A painting from the Seven series by Frank van Hemert made between 1990 and 1995 was starting to show fluorescent exudates and drips after about 7 years. Paint samples were investigated with analytical mass spectrometry, solid state NMR, imaging FTIR and SEM-EDX. Fluorescent exudate of fluidised paint compared to rubbery paint underneath showed differences in FTIR and MS characteristics related to the distribution of polar acylglycerides with ester bonded and free azelaic acid groups. The oil in the Schmincke Norma Fleischfarbe nr 213 tube paint used by van Hemert consists mainly of semidrying oil giving a Drying Index of 72. Imaging FTIR identified aluminium soaps in fluorescent vesicles in the solid rubbery paint. Solid state NMR indicated that these aluminium soaps are degraded and consist mainly of aluminium hydroxy-monostearates. DTMS and ESIMS showed apolarity inside the rubbery paint compared to the exuding material. The drying of the paint produced high relative amounts of smaller oxidised fractions that could not be retained in the paint mass as aging progressed. A physical separation resulted in more polar fractions. The fluorescence of these exuding fractions can be used a tracer for failing or impending failing of oil paint.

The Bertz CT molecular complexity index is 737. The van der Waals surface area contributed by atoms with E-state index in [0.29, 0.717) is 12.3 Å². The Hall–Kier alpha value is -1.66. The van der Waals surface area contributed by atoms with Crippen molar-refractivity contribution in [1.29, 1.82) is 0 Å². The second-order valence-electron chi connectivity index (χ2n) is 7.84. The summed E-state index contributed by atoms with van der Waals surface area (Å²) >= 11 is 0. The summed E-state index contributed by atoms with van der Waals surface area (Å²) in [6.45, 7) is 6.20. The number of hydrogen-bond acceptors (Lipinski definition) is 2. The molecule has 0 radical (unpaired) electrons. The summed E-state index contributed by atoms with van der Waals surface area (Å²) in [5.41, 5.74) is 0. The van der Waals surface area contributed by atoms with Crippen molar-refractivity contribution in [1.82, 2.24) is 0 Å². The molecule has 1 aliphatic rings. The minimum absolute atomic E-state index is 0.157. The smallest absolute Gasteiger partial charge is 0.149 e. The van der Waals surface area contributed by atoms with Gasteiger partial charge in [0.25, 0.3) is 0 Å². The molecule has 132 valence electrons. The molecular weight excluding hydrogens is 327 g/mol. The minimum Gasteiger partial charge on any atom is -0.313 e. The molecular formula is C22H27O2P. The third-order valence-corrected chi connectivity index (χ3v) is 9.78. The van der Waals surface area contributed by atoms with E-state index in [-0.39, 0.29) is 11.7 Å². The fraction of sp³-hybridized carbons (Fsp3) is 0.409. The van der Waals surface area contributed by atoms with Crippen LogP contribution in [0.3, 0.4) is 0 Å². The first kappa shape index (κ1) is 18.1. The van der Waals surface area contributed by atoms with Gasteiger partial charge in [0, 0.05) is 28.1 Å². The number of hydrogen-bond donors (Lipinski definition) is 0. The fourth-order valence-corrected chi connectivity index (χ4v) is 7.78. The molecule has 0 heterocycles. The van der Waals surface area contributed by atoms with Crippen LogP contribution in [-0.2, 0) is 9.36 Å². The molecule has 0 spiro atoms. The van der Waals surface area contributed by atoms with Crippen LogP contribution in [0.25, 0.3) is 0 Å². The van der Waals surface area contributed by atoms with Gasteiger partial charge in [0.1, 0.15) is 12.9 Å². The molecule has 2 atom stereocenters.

K.-J. van den Berg

Boon, J. J., & Hoogland, F. G. (2014). Investigating Fluidizing Dripping Pink Commercial Paint on Van Hemert’s Seven-Series Works from 1990–1995. In K.-J. van den Berg (Ed.), Issues in Contemporary Oil Paint (pp. 227–246). doi:10.1007/978-3-319-10100-2_16